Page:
Wheeler, W.M., 1915
Stefan Cover (unpublished) encountered micula in the mountains of southern Arizona consistently between 1480 and 1690 m, in grassy meadows, sometimes surrounded by juniper-oak woodland. The small colonies were nesting variously under small rocks and in crater nest built in open soil. In western Texas, Moody and Francke (1982) found micula in crater nests built in open soil. A single colony was discovered by G. C. and J. N. Wheeler (1973) in the cholla-palo verde scrub at Deep Canyon, California, nesting under a stone; seeds of Artiplex, Cryptantha, Oenothera, and Sporobolus were present in the nest. (Wilson 2003)
- 1 Identification
- 2 Distribution
- 3 Biology
- 4 Castes
- 5 Nomenclature
- 6 References
See the description in the nomenclature section.
Keys including this Species
Southern California to western Texas. (Wilson 2003)
Distribution based on Regional Taxon Lists
Distribution based on AntMaps
Distribution based on AntWeb specimens
Check data from AntWeb
The following information is derived from Barry Bolton's New General Catalogue, a catalogue of the world's ants.
- micula. Pheidole californica subsp. micula Wheeler, W.M. 1915b: 408 (s.w.) U.S.A. Wheeler, G.C. & Wheeler, J. 1972b: 244 (l.). Raised to species: Gregg, 1959: 24. See also: Wilson, 2003: 585.
Unless otherwise noted the text for the remainder of this section is reported from the publication that includes the original description.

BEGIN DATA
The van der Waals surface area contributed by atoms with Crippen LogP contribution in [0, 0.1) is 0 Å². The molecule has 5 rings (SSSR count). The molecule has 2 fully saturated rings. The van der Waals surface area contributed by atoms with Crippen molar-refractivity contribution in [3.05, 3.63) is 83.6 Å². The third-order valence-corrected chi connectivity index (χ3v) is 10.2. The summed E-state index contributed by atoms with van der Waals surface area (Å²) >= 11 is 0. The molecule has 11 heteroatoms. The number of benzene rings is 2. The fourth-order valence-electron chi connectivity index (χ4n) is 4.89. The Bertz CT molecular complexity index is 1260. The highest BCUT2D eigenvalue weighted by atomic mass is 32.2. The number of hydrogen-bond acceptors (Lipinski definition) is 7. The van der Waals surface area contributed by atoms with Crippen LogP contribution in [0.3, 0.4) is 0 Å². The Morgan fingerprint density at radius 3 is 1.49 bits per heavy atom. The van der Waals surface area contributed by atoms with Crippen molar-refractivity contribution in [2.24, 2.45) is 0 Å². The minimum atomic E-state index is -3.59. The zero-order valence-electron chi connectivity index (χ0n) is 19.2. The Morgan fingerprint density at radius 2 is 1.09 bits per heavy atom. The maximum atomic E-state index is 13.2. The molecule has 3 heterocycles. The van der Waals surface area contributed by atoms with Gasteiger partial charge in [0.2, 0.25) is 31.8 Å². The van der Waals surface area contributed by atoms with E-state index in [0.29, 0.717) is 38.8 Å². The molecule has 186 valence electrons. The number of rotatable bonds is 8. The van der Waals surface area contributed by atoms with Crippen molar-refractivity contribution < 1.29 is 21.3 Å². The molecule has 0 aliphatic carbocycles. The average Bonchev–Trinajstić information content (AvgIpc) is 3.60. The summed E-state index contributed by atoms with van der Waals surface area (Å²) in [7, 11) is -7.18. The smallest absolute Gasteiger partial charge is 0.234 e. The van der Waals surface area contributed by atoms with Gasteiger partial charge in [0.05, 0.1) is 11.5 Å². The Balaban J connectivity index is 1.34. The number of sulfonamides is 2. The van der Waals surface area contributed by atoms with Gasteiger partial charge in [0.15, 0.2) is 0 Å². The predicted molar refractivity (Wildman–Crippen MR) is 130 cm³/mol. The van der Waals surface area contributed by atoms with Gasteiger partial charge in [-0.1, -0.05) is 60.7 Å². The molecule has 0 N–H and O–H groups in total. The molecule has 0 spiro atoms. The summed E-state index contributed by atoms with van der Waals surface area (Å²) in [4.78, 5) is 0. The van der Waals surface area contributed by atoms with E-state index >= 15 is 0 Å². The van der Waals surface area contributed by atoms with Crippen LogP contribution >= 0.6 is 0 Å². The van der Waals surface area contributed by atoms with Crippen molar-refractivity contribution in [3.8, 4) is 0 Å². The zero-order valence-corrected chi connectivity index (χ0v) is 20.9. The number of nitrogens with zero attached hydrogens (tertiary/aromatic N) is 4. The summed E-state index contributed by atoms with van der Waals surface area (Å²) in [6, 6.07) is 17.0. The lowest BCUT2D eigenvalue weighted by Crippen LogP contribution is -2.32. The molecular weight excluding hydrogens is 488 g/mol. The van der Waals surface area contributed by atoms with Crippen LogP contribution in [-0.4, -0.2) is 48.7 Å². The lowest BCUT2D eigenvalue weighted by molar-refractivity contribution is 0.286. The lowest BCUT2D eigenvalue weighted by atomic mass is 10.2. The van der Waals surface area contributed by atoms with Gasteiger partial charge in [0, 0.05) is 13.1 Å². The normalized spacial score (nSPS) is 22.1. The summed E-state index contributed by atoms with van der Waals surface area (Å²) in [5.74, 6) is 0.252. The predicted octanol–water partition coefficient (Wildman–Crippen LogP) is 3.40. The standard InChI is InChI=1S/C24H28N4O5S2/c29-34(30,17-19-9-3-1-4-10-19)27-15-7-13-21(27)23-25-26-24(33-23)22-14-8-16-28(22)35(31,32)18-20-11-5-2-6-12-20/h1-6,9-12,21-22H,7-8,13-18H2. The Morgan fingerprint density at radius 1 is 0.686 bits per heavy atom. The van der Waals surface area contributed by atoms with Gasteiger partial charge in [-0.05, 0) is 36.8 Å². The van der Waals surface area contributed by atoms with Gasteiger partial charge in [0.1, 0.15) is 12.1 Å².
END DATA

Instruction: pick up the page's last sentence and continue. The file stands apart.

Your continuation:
From Wilson (2003): DIAGNOSIS A member of the “pilifera complex” of the larger pilifera group; for a characterization of the complex, see under Pheidole pilifera. P. micula is distinguished within the complex by the following combination of traits.
Major: entire occiput covered by transverse carinulae that sometimes circle downward at the sides of the head and continue to the anterior border of the head; pronotum very low relative to the mesonotal convexity; propodeal spine equilaterally triangular; petiolar node from the side tapering to a blunt point; postpetiole from above diamond-shaped.
Minor: eye very large and set well forward on the head; propodeal spines reduced to denticles. Stefan Cover, who has studied this species more intensively, offers the following cautionary note (in litt.): “The cephalic sculpture in P. micula majors is variable and may cause confusion. The type majors represent one extreme [as depicted here—EOW] in which the fine transverse rugae on the occiput wrap around the corners of the head and extend down the sides to the mandibular insertions. In most other collections these lateral rugae are partly absent, leaving the sides of the head posterior to the eye more or less smooth and shining, except for scattered punctures [foveolae].”
MEASUREMENTS (mm) Paratype major: HW 1.04, HL 1.18, SL 0.52, EL 0.16, PW 0.48.
Paratype minor: HW 0.48, HL 0.48, SL 0.44, EL 0.12, PW 0.30.
COLOR Major: clear yellow-orange, the head a shade darker than the rest of the body. Minor: concolorous clear yellow.
Figure. Upper: syntype, major. Lower: syntype, minor. Scale bars = 1 mm.
L micula, small bit, crumb, or grain. (Wilson 2003)
- Gregg, R. E. 1959 . Key to the species of Pheidole (Hymenoptera: Formicidae) in the United States. J. N. Y. Entomol. Soc. 66: 7-48 (page 24, raised to species)
- Moody, J. V., Francke, O. F. 1982. The ants (Hymenoptera, Formicidae) of western Texas, Part 1: Subfamily Myrmicinae. Grad. Stud. Tex. Tech Univ. 27: 1–80.
- Wheeler, G. C.; Wheeler, J. 1972b. Ant larvae of the subfamily Myrmicinae: second supplement on the tribes Myrmicini and Pheidolini. J. Ga. Entomol. Soc. 7: 233-246 (page 244, larva described)
- Wheeler, W. M. 1915b. Some additions to the North American ant-fauna. Bull. Am. Mus. Nat. Hist. 34: 389-421 (page 408, soldier, worker described)
- Wilson, E. O. 2003. Pheidole in the New World: A dominant, hyperdiverse ant genus. Harvard University Press, Cambridge, MA. (page 585, fig. major, minor described)